Effects of 100-km Ultramarathon on Acute Kidney Injury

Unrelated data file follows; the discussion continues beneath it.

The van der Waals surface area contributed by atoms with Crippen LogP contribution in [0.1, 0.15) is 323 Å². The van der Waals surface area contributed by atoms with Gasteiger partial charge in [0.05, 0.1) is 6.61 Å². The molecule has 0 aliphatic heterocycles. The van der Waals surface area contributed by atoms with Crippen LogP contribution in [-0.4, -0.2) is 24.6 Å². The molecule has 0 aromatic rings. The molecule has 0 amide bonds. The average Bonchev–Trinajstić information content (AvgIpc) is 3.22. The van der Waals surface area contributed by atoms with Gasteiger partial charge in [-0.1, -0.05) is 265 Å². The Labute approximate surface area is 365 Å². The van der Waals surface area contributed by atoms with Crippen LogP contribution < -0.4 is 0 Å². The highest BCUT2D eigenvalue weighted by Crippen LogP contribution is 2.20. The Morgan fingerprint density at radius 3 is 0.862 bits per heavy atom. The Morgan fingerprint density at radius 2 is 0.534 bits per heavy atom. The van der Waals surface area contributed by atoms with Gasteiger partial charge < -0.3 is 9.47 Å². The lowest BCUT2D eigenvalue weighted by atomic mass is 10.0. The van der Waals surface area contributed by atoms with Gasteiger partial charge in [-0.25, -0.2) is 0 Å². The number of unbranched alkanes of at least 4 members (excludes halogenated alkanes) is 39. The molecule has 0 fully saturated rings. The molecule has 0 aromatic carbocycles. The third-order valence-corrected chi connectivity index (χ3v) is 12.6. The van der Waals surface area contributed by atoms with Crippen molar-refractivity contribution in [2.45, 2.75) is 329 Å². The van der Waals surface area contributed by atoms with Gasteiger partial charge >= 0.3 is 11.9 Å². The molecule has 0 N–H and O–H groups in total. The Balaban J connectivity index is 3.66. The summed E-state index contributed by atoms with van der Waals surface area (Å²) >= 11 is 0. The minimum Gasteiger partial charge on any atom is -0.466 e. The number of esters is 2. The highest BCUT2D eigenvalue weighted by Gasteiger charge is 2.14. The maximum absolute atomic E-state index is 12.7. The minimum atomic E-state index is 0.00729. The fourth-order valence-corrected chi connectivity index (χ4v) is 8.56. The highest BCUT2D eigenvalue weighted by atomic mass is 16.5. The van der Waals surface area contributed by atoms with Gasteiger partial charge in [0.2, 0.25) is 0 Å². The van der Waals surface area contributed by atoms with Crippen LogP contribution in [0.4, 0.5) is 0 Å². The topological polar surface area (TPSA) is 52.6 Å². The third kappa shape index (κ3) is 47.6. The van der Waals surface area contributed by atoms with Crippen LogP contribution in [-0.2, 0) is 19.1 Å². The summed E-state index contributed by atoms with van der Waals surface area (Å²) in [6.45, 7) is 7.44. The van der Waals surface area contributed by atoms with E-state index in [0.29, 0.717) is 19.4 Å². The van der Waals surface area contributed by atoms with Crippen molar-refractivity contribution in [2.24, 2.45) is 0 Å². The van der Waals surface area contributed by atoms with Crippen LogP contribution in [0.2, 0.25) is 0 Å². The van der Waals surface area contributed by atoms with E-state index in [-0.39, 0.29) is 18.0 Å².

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Objective:To evaluate the prevalence and characteristics of acute kidney injury (AKI) in 100-km ultramarathon runners.Design:Prospective observational study.Setting:The 2011 Soochow University ultramarathon, in which each athlete ran for 100 km.Participants:All Taiwanese entrants who participated in the 100-km race and lived in the northern part of Taiwan were invited to participate in the study.Main Outcome Measures:Acute kidney injury was defined using the Acute Kidney Injury Network criteria. Blood and urine samples were collected 1 week before, immediately after, and 1 day after the race.Results:Immediately after the race, 85% (22) of the 26 subjects were diagnosed with AKI, 65% (16) with moderate dehydration, 23% (6) with muscle cramps, and 12% (3) with hematuria. Body weight was significantly decreased from prerace to all postrace measurements. Plasma levels of potassium ion, creatinine, renin, and aldosterone were significantly elevated immediately after the race and then significantly reduced 1 day after the race. Changes in plasma levels of sodium, creatine kinase, and creatine kinase–MB, as well as urine potassium and creatinine, were indicative of AKI.Conclusions:Transient AKI and muscle cramps are very common in 100-km ultramarathon runners. All transient ultra-runners who developed AKI in this study recovered their renal function 1 day later.Clinical Relevance:Ultramarathon running is associated with a wide range of significant changes in hematological parameters, several of which can be associated with potentially serious renal and physiological abnormalities.

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